IBM Cloud Taps Into Nvidia GPUs for AI & HPC

Scott Ferguson
1/31/2018

IBM is continuing to grow its partnership with Nvidia by offering additional GPU technology to customers to support artificial intelligence, high-performance computing and other high-throughput workloads.

Through its IBM Cloud, Big Blue is now offering customers access to Nvidia's Telsa V100 graphics processing units (GPUs), which the company introduced at this month's CES expo in Las Vegas and which offer featuring 125 TeraFLOPS (trillion floating point operations per second) of performance.

In a blog post published Wednesday, John Considine, the general manager of IBM's Cloud Infrastructure Services, wrote that the company is adding the Telsa V100 GPUs to its Nvidia line-up, which already includes P100, K80 and M60 models.

(Source: IBM)
(Source: IBM)

In addition to offering the Nvidia GPU technology through the cloud, Considine writes that customers can also access bare metal servers that can support up to two Tesla V100 PCIe GPU accelerators.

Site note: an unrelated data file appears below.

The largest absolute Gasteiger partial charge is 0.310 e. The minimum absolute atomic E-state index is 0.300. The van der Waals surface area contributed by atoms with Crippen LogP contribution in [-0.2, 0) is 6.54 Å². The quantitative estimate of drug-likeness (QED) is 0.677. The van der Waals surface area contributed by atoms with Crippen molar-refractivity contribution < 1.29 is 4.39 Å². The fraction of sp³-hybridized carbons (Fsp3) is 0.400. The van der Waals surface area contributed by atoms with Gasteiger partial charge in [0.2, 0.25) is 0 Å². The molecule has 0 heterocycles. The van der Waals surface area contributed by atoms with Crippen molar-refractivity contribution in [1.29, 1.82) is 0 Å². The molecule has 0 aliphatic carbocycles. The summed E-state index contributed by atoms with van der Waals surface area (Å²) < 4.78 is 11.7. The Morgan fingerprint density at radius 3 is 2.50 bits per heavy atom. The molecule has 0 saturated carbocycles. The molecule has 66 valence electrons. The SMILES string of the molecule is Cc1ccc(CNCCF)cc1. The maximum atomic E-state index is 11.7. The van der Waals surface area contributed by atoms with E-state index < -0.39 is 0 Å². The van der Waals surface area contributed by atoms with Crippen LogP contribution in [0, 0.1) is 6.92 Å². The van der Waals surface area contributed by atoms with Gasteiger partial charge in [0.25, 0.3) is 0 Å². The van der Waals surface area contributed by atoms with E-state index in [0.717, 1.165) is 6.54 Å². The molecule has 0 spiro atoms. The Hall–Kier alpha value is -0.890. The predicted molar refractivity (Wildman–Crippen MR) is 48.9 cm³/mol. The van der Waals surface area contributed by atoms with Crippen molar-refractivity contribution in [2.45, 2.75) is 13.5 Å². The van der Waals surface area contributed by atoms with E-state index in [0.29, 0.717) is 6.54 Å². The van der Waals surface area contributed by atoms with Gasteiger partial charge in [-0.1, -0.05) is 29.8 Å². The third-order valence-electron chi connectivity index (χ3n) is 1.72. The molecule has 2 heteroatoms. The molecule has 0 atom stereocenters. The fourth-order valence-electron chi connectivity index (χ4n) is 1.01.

IBM Corp. (NYSE: IBM) and Nvidia Corp. (Nasdaq: NVDA) are each eager to cash in on the push toward AI and machine learning, and the two companies have positioned GPUs, and not more traditional x86 processors, as a more efficient and powerful way to support the compute-intense workloads.

"This new IBM Cloud service delivers near-instant access to the most powerful GPU technologies to date, enabling enterprises, data scientists and researchers from organizations including NASA Frontier Development Lab and SpectralMD to train deep learning models and create innovative cloud-native applications that address complex problems," Considine wrote in the January 31 post.


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IBM is also using Nvidia's NVlink 2.0, a high-speed interconnect, with its AC922 Power Systems servers, which also include the Power9 processor, which are designed for companies looking to build out on-premises clouds for AI, HPC and workloads. (See IBM's Power9-Based AC922 System Designed for AI Workloads.)